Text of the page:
Create railways of national importance, starting with a $300m transfer from the Government's 'bloated' roads of National significance programme, which it will review. Reopen the Napier-Gisborne rail line and work towards adding passenger trains to all rails routes between main centres such as Hamilton to Aucklalnd with connecting coaches to outlying areas. Not allow roads to be corporatised or privatised, but back “practical, socially supportive and economically feasible demand management” including charging motorists on some major arterial and motorways. Add 200km of median barrier or other safety treatments to busy high-speed roads.
Reduce transport disadvantage by shifting focus from private cars to make public transport, walking and cycling core activities. Improve people's connections to their environment in rebuilt neighborhoods with a focus on community safety, including separated walking and cycling paths, and lower speed limits for areas with high pedestrian counts. Improve urban design and provide easier access to broadband, so people have less need to travel. Promote low-emission vehicles, and hold cross-party discussions to assess the impact to reduced oil production on Aotearoa.
Allocate road fuel taxes more closely to regions where they are raised, reducing Roads of National Significance funding while still leaving enough to clear major traffic bottlenecks such as with another Auckland harbour crossing. Introduce more road tolls to raise money for new projects. Scrap road-user charges on diesel vehicles, in favour of collecting fuel tax at the pumps. Extend bus-ways ahead of new passenger rail projects. Introduce road-side testing to catch drunk or drugged drivers.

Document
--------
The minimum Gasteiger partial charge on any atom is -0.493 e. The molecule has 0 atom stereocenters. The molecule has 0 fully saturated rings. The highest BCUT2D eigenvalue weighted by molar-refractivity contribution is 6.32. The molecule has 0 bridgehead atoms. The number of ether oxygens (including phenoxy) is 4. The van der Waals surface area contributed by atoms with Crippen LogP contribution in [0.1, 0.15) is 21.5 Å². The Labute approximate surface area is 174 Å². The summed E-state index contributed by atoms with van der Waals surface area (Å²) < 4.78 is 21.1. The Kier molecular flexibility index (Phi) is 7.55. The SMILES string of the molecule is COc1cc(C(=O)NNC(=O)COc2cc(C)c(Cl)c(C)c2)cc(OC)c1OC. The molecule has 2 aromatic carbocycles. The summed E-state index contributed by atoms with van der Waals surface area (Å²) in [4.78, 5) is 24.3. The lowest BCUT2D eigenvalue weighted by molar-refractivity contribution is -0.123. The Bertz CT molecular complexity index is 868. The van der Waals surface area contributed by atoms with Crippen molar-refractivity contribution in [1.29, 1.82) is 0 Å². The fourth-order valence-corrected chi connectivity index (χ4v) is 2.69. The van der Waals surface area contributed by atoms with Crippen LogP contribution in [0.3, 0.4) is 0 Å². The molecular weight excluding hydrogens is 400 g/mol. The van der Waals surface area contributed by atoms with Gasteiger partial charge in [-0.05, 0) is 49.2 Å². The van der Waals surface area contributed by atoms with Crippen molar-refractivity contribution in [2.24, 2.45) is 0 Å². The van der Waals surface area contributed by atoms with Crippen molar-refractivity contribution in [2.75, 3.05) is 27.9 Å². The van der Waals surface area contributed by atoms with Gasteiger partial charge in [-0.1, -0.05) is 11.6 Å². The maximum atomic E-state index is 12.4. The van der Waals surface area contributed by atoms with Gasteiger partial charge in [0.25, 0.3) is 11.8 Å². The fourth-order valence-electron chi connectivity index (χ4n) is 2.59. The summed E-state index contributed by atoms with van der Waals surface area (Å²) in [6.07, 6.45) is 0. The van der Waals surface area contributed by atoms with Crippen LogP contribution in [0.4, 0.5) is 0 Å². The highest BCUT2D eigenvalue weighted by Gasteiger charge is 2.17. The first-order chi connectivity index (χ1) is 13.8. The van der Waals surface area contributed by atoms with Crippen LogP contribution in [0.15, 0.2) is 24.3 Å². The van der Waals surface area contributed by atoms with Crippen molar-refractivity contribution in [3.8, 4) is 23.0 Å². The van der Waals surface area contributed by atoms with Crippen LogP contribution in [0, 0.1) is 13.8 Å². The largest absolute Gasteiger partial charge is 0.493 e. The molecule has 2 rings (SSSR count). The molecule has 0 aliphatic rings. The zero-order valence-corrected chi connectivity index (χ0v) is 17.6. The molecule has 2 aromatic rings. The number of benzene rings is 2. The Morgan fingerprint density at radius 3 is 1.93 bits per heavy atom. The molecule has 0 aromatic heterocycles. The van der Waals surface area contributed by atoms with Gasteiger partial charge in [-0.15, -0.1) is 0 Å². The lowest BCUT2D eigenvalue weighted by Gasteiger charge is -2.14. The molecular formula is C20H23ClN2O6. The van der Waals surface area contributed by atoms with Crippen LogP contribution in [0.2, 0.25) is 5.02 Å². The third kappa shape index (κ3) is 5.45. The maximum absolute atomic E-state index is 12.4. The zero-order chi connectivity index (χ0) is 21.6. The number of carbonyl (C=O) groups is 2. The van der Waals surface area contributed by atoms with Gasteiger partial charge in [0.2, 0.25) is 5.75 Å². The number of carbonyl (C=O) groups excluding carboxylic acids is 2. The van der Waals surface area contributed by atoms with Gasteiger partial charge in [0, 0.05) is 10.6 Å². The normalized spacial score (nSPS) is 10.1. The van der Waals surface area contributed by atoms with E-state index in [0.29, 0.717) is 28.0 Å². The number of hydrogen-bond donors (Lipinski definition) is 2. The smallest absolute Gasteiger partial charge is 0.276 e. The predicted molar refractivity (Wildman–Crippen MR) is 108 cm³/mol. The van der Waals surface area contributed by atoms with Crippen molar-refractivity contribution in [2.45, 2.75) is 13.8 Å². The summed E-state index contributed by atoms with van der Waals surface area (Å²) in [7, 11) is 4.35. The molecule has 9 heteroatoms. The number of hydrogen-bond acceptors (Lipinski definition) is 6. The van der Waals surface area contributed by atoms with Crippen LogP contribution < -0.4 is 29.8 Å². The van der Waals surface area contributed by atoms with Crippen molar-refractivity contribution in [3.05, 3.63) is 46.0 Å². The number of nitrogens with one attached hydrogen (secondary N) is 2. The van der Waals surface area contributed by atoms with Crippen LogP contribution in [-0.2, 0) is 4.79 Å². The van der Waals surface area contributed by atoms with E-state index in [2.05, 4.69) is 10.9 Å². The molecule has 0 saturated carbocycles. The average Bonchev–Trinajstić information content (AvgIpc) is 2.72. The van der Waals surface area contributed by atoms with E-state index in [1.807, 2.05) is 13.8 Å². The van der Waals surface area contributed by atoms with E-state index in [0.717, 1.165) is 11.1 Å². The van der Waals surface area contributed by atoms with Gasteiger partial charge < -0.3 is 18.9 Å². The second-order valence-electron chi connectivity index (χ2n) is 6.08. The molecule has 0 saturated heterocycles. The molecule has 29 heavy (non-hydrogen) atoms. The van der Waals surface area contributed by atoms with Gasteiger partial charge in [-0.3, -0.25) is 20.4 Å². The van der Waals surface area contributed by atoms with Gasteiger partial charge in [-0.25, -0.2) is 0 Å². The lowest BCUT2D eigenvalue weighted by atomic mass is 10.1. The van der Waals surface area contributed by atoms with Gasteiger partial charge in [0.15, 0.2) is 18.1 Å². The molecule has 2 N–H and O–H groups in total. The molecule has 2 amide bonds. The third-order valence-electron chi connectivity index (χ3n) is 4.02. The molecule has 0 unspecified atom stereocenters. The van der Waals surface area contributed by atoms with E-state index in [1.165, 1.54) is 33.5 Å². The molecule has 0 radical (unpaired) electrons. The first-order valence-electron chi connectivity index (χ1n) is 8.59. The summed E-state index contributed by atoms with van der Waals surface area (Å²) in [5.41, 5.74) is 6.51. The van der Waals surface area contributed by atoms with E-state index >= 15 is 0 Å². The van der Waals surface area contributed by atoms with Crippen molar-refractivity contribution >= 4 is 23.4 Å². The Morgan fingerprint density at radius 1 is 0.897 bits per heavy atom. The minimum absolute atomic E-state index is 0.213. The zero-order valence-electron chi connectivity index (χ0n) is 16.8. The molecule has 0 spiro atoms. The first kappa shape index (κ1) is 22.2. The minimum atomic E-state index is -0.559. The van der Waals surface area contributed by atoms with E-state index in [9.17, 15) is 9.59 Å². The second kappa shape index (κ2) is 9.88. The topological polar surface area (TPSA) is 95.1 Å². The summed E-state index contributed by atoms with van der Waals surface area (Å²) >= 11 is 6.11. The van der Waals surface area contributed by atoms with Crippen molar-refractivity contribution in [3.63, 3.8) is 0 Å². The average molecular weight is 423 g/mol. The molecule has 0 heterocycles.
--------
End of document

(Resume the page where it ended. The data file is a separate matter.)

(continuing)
Provide free and frequent integrated public transport in main population centres, and work towards reducing or abolishing fares elsewhere. Promote a move to low-emission energy sources for public transport, such as electricity or biofuel. Secure state ownership of the national transport infrastructure, including railways, air services and ports. Provide separate pathways for pedestrians and cyclists, and lower speed limit in areas with high pedestrian counts.
Has a roads policy rather than a more general transport manifesto. Believes roads and the public and private transport they facilitate are among New Zealand's most important infrastructure assets, and wants to reduce regulatory restriction and improve funding models for building them. Charge motorists for driving on roads, to ensure they are used more efficiently and provide price signals for building new ones, as well as raising revenue for public-private partnerships. Scrap the compulsory bicycle helmet law to double cycle use without spending taxpayer's money on separated bike-ways.
Complete the Roads of National Significance with greater reliance on public-private partnerships. Put more car parks around city-centre fringes, to encourage people to catch buses or trams or cycle or walk their final two kilometers. Legislate for compulsory third-party vehicle insurance. Prioritise Auckland Airport rail over an underground railway costing four times as much. Review the compulsory cycle helmet law but improve bike lines to encourage more pedalling and lower speed limits in areas of high pedestrian use.
FOREIGN INVESTMENT: Amended Overseas Investment Act regulations in 2010 to introduce a new rule to protect New Zealand's economic interests and an offsetting "mitigating factors" test to consider local involvement in any proposal to buy up "large" amounts of farmland. IMMIGRATION: Currently reviewing the Investor Plus scheme for wealthy immigrants. Raised the cap on Recognised Seasonal Employer (RSE) workers who come temporarily from Pacific nations to work in horticulture and viticulture from 8000 to 9000.